This should be a concern for public health because crime and violence can have long-lasting effects on communities. Residents and/or whole communities may feel vulnerable and unsafe after a robbery, especially a violent robbery. This can be particularly true if there is any suspicion that the offenders were from the community and or that the community benefitted from the robberies (Subica et al., 2018; Heesemann and Yakubenko, 2019). This can lead to some communities experiencing a breakdown in residents' social ties, residents and businesses leaving the area (i.e. increased residential transience), a degrading of property values in the area and subsequent worsening of neighbourhood deprivation. Wellbeing across numerous health indicators is worse in the most deprived neighbourhoods (Ministry of Health, 2019).
The reported robberies appeared to occur more frequently in low socioeconomic areas compared to higher socioeconomic areas. One reason could be simply that there are more tobacco retail outlets in these areas. Smoking prevalence is higher in these communities and unsurprisingly a higher density of tobacco retail outlets are situated in these communities in NZ (Marsh et al., 2013) and Australia (Dalglish et al., 2013). This means however that the negative consequences of the tobacco robberies will disproportionately impact poorer communities compounding the range of poorer economic and social determinants undermining their wellbeing. This has equity implications for indigenous and other marginalised minority ethnic groups who also have disproportionately high smoking prevalence rates.
A strength of this study was the inclusion of all media stories that met our criteria, rather than just a sample. The study was limited by the reliance on online news articles. Link rot (when Web links destruct or disappear with time (Koehler, 2004)) was a potential limitation. News agencies frequently change their policies that determine what stories will be uploaded and which stories will be archived. For instance, stories with greater ‘long-tail potential’ are more likely to be retained, whereas the ‘police blotter’ stories might only be reported in local printed papers. Over time whole websites can disappear, change their content or move to a new location making all URL addresses to the previous site redundant. Link rot is a major cause of citation failure (Koehler, 2004; Parker, 2007; Klein et al., 2014).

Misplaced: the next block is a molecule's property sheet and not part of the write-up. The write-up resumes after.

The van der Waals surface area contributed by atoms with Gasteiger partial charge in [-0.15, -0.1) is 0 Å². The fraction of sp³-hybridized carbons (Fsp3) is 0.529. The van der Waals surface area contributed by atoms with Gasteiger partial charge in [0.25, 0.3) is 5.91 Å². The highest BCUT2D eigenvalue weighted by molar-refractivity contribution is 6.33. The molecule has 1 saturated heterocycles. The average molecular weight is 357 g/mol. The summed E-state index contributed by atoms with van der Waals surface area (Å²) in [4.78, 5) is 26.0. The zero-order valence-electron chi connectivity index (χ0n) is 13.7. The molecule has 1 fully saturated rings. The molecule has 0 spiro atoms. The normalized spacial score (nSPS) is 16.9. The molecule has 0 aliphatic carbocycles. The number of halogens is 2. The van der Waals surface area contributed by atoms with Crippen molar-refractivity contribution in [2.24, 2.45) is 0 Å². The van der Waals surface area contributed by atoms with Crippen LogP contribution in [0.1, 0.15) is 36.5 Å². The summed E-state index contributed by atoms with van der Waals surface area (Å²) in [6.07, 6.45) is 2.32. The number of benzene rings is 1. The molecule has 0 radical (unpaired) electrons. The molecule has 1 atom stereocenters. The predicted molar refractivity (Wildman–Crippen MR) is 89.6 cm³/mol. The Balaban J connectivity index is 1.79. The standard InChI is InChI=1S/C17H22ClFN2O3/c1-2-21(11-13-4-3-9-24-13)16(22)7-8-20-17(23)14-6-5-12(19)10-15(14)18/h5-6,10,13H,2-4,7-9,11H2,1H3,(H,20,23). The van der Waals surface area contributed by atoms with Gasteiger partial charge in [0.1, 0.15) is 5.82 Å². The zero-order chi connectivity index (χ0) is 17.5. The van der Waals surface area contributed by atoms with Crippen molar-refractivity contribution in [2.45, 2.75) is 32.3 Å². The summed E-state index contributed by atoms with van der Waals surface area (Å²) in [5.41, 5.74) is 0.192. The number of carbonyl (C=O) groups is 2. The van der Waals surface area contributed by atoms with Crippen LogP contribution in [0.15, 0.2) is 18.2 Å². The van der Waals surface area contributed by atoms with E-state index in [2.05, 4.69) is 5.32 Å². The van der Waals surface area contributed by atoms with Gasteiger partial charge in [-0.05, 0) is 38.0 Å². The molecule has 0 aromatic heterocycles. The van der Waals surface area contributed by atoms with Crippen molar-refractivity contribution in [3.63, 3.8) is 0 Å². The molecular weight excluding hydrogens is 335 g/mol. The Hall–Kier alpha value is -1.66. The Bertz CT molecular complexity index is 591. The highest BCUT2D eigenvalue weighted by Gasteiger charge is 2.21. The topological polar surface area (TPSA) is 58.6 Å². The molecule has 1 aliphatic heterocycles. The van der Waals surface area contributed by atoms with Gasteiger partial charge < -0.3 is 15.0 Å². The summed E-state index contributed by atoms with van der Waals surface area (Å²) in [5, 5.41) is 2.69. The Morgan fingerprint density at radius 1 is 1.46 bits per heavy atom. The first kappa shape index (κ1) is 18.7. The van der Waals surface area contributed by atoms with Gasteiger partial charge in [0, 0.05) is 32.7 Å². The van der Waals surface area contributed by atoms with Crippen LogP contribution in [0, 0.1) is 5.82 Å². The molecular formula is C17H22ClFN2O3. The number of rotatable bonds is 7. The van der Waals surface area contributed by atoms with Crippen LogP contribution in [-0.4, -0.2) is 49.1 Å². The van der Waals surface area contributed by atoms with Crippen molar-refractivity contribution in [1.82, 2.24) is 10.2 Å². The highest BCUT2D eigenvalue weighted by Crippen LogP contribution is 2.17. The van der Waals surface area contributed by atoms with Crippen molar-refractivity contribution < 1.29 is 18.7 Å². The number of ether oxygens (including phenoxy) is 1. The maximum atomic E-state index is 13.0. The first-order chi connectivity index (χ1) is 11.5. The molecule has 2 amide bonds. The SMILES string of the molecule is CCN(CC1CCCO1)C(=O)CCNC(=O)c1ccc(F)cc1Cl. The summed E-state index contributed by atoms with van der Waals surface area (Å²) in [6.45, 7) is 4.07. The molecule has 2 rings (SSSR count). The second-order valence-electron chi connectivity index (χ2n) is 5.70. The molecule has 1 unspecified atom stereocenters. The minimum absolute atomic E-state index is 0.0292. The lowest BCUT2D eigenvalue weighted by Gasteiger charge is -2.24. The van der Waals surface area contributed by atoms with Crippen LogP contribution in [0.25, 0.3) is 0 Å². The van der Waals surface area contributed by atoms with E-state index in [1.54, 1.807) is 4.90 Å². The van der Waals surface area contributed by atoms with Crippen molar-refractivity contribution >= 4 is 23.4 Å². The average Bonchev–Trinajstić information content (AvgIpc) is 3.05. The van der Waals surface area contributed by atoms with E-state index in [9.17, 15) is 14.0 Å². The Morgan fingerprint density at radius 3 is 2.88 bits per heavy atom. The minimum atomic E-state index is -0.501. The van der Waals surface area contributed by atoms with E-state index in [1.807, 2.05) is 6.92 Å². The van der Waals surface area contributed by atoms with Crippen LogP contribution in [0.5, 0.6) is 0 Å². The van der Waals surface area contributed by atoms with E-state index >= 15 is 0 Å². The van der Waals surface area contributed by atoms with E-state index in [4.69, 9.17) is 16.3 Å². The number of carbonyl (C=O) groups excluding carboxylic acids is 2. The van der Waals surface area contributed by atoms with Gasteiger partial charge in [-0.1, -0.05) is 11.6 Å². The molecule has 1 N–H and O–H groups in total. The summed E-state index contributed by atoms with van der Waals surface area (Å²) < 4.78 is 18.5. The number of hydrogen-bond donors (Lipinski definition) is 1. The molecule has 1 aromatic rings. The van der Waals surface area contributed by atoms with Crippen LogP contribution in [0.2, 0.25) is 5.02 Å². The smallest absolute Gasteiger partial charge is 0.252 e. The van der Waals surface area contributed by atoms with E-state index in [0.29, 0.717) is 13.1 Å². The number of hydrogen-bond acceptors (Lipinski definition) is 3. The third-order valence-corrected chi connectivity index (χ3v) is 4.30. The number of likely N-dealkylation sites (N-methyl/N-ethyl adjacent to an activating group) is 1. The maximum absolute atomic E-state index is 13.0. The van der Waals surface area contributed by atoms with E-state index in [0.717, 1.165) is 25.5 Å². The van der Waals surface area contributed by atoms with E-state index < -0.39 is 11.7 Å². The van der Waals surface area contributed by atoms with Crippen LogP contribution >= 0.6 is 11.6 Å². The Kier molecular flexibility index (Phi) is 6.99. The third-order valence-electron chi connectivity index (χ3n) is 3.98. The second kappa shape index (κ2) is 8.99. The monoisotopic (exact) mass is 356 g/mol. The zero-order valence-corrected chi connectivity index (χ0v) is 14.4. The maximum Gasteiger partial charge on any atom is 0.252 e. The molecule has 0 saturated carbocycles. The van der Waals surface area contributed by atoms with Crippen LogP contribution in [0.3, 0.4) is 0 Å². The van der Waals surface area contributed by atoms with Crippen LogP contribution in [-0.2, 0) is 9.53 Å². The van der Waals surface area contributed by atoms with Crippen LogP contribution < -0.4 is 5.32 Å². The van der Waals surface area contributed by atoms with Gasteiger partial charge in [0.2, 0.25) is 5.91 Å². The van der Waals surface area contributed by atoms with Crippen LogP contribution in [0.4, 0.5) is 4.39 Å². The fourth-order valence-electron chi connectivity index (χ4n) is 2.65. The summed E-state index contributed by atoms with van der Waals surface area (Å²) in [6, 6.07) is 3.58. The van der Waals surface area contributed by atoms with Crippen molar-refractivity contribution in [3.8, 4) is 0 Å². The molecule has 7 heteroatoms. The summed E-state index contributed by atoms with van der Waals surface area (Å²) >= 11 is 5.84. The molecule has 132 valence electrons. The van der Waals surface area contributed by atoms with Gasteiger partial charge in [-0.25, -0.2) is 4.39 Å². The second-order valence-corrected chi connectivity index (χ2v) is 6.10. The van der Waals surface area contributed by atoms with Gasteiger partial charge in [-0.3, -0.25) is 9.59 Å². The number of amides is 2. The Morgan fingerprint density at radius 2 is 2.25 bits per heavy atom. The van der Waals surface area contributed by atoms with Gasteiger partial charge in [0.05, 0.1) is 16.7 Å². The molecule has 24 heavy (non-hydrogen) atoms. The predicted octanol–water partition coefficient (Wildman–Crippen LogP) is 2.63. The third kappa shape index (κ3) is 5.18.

There can be a difference between online and print media stories. People read electronic media differently than they do print media. Online readers tend to scan and search for items that stand out, such as bullet points and boldface phrases. Therefore, online articles are adjusted for quick readability (Rello et al., 2016) and content of interest to researchers may be lost. Content about the tobacco robberies posted on social media was not included in this study. Thus, we were not able to consider the role that social media posts have on encouraging moral panics (Walsh, 2020), copy-cat crimes or a crime fad. Outside of the database of articles analysed there were reports that some offenders were “bragging” and posting photos of themselves with the tobacco and cash they claimed to have robbed (Sherwood, 2018). Further research could interview people convicted of tobacco robberies to determine their motivations and evaluate them for goodness of fit against our findings.
Although a complete sample, the news stories of the robberies may not be representative of the total number of robberies in which tobacco products were targeted or stolen. In July 2017, a major national television news show reported that Police had noted 1237 such robberies between June 2016 and July 2017 just in South Auckland (Hine, 2017). However, we were unable to match the robberies in our data set with the data we obtained from the Police and thus we agree with the Ernest & Young (2018) report that no reliable source of data existed at that time. To enable governments to respond more rapidly to reduce or prevent crime, especially when significant violence is involved, we recommend that the police note at least the broader categories of items targeted in convenience store robberies.
International and local media have a bias to report the most serious crimes, particularly those that occur in a public place, involve violence, feature shocking visuals and implicate youth (Binnie, 2016; Cere et al., 2014; Riches, 2014). As a result, robberies that did not involve weapons or violence may not have been reported. Additionally, media capacity to investigate and report on crimes is limited, thus news outlets may not have been able to cover multiple robberies occurring on the same day in different parts of a large city.
The lack of consistency in what details were reported, and the vagueness or omission of some information about the location or details of a robbery, limited data analysis in this study. Human coding of qualitative content and data entry could have introduced error, but this was minimised by use of a second coder achieving an acceptable inter-rater reliability score and validating data entry.